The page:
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Asian markets mixed as Trump threatens to ramp up trade war


AFP |

Asian markets were mixed Tuesday as dealers focused on crunch G20 talks between Donald Trump and Xi Jinping, with the US president warning he will ramp up his trade war with China if the two do not reach a deal.

With the economic superpowers in the middle of an increasingly bitter standoff, there are hopes the two leaders will be able to work out an agreement that brings them back from the brink of a tariffs row that threatens to dent global growth.

Tokyo ended the morning 0.1 percent higher, Shanghai added 0.1 percent and Sydney rose 0.5 percent but Hong Kong and Singapore each slipped 0.6 percent.

In an interview with the Wall Street Journal published Monday, Trump said he thought it “highly unlikely” the US would hold off more than doubling duties on $250 billion of Chinese imports if there is no breakthrough.

“If we don’t make a deal, then I’m going to put the $267 billion additional on,” he told the newspaper, referring to the remainder of Chinese imports that so far have not been hit with tariffs. “The only deal would be China has to open up their country to competition from the United States.”

While some observers suggested the comments were a typical Trump ploy to apply maximum pressure on Beijing heading into the meeting, there remain fears about what the tycoon has in mind.

Read more: Global Economy suffers as Trump’s Trade war continues

“It doesn’t sound like we will see Donald the Deal Maker but instead Trump the Trade Warrior at G20,” said Stephen Innes, head of Asia-Pacific trade at OANDA.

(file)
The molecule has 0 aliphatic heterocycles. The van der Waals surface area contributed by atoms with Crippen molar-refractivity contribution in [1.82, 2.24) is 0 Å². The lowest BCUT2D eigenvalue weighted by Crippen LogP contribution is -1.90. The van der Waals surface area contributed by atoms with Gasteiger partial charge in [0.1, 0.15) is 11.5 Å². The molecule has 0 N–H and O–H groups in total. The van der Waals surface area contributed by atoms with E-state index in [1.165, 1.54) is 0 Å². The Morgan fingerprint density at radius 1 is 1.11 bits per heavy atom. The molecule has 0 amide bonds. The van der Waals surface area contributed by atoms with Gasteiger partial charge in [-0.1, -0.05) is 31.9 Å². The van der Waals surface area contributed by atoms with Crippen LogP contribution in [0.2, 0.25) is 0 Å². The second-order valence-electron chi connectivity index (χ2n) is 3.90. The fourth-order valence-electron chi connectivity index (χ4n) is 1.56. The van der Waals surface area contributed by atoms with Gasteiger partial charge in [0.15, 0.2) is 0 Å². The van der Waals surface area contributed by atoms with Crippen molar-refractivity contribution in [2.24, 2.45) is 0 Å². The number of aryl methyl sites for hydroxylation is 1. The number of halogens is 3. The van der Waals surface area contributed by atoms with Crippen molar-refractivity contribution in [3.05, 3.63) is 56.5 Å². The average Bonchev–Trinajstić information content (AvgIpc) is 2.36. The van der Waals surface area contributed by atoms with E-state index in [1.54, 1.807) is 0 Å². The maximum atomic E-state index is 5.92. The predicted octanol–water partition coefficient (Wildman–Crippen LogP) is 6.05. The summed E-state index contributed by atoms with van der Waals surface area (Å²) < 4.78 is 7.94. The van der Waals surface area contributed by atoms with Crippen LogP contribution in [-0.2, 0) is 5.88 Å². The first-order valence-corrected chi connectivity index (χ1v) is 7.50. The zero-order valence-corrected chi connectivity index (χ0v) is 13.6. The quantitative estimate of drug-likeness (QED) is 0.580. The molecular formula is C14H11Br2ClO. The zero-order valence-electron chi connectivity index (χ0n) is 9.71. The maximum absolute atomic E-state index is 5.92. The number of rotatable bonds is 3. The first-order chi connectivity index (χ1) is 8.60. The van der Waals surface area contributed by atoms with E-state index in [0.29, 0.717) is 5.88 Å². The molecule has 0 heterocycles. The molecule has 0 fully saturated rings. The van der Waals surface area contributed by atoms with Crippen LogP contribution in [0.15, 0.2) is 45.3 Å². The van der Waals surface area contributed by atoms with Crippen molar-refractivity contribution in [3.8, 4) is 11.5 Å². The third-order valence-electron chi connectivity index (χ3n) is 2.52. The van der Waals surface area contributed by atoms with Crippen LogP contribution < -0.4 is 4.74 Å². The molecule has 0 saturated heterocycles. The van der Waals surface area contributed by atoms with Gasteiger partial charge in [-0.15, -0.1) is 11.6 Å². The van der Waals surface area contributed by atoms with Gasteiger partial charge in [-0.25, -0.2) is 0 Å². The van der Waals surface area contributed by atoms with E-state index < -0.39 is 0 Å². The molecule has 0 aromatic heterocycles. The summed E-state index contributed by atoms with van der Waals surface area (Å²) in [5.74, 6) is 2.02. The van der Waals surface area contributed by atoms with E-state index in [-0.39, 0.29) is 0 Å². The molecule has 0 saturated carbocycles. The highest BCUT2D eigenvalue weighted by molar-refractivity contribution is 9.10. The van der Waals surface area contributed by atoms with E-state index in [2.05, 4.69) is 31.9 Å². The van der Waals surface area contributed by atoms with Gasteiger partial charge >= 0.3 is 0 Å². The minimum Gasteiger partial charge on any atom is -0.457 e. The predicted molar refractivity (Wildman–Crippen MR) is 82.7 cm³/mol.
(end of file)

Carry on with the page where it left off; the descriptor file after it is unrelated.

Asian traders moved cautiously in early exchanges after Monday’s global rally, which was fuelled by rising oil prices, Italy’s softer tone in its budget standoff with Brussels and Britain’s Brexit agreement with the European Union.

Oil Outlook Warning

Tokyo ended the morning 0.1 percent higher, Shanghai added 0.1 percent and Sydney rose 0.5 percent but Hong Kong and Singapore each slipped 0.6 percent. Seoul and Wellington both added 0.3 percent but Taipei shed 0.6 percent and Manila gave up 0.5 percent.

While the meeting is the main event this week, investors are also keeping an eye on speeches from top Federal Reserve officials including boss Jerome Powell, which could signal a softer pace of interest rate hikes.

As trade tensions begin to bite on the global economy, analysts are predicting slower growth into next year, meaning there would be less demand for oil. 

Rising US borrowing costs fuelled by surging US growth have been a major cause of concern for investors but recent comments from the central banker appear to show a more dovish outlook for 2019 as the global economy slows.

On oil markets, both main contracts remained under pressure despite Monday’s jump, with market-watchers waiting for next month’s gathering of OPEC and non-OPEC members hoping they will announce a cut in output.

The commodity has been hammered since early October by a series of issues including the uncertain global outlook, the trade war, rising supplies, slowing demand and weakness in China.

Read more: G20 finance ministers to tackle trade war impact on global economy

As trade tensions begin to bite on the global economy, analysts are predicting slower growth into next year, meaning there would be less demand for oil.

“It has been our long-held view that slower global economic activity would be a factor weighing on oil demand in 2019 and that the market would move into surplus,” London-based Capital Economics said.

© Agence France-Presse

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